GILCHRIST: For example, Normandy was not thought about and organized overnight. It took two years to organize and create the logistics and the ability for the Allied Powers in World War II to actually land at Normandy. Of course, this is not Normandy that I’m talking about, but it is an endeavor that’s just as full of tedium, day after day, logistics that have to be covered. I need lawyers, I need captains, I need personnel, I need law-enforcement liaisons, I need airwaves – Ham radio operators, I need about 300 of those. So on and so forth.
It’s not like you just say, well, ‘We’re the Minutemen and we’re coming to the border, and we’re gonna save the day and we’re gonna do it tomorrow.’ It doesn’t happen that way.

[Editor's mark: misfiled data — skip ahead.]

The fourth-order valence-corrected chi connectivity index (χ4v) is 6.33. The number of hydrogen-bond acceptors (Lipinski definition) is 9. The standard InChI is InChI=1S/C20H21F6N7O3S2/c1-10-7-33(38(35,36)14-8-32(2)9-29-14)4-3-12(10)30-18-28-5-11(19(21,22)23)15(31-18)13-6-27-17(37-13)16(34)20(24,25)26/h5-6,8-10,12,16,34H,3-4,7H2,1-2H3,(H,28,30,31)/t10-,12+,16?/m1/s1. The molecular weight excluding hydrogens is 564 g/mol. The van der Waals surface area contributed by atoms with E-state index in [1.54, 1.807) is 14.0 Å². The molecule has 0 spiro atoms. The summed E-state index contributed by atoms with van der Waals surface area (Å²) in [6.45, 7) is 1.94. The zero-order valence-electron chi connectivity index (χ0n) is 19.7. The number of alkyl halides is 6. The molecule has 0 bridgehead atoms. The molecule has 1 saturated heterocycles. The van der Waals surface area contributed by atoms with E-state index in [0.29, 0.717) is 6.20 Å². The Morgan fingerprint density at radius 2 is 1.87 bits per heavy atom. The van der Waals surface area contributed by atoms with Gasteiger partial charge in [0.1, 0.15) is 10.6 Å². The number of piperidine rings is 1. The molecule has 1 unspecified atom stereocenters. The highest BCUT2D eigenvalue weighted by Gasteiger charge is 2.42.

It seems to have escaped Gilchrist’s notice somehow that the original Minutemen of the American Revolutionary War from whom his group took its name were noted for their ability to respond to situations at a moment’s notice (thus their name). But that is among the lesser obstacles to a revival of the Minutemen by Gilchrist.
The most chilling aspect of the possible involvement of the Minutemen in the increasingly tense fight over how U.S. immigration officials handle the humanitarian crisis at the border involving large numbers of Central American children – who, under laws passed in 2002, cannot be immediately deported but must undergo complex hearings to determine if they warrant asylum – lies in their established track record. That record includes the cold-blooded murder of a Latina girl in Arizona.